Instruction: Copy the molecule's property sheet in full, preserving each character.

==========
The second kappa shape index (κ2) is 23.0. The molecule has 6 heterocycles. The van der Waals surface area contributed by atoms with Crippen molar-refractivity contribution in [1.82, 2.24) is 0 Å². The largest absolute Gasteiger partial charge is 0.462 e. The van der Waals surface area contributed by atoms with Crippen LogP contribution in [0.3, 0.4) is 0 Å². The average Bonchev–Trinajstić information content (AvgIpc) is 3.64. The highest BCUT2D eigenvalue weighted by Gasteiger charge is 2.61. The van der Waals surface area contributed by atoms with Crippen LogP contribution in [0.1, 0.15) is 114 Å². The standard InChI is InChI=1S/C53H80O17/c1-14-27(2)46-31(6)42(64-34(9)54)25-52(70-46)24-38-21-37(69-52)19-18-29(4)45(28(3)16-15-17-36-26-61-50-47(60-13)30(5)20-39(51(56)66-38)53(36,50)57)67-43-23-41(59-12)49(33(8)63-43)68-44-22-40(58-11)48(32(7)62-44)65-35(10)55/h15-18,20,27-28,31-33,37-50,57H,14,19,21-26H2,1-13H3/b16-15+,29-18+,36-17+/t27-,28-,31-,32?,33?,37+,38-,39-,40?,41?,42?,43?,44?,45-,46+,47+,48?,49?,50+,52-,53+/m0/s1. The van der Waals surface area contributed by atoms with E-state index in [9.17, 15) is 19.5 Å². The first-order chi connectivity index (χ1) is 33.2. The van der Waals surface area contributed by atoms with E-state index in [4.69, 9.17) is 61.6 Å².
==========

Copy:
The second kappa shape index (κ2) is 23.0. The molecule has 6 heterocycles. The van der Waals surface area contributed by atoms with Crippen molar-refractivity contribution in [1.82, 2.24) is 0 Å². The largest absolute Gasteiger partial charge is 0.462 e. The van der Waals surface area contributed by atoms with Crippen LogP contribution in [0.3, 0.4) is 0 Å². The average Bonchev–Trinajstić information content (AvgIpc) is 3.64. The highest BCUT2D eigenvalue weighted by Gasteiger charge is 2.61. The van der Waals surface area contributed by atoms with Crippen LogP contribution in [0.1, 0.15) is 114 Å². The standard InChI is InChI=1S/C53H80O17/c1-14-27(2)46-31(6)42(64-34(9)54)25-52(70-46)24-38-21-37(69-52)19-18-29(4)45(28(3)16-15-17-36-26-61-50-47(60-13)30(5)20-39(51(56)66-38)53(36,50)57)67-43-23-41(59-12)49(33(8)63-43)68-44-22-40(58-11)48(32(7)62-44)65-35(10)55/h15-18,20,27-28,31-33,37-50,57H,14,19,21-26H2,1-13H3/b16-15+,29-18+,36-17+/t27-,28-,31-,32?,33?,37+,38-,39-,40?,41?,42?,43?,44?,45-,46+,47+,48?,49?,50+,52-,53+/m0/s1. The van der Waals surface area contributed by atoms with E-state index in [9.17, 15) is 19.5 Å². The first-order chi connectivity index (χ1) is 33.2. The van der Waals surface area contributed by atoms with E-state index in [4.69, 9.17) is 61.6 Å².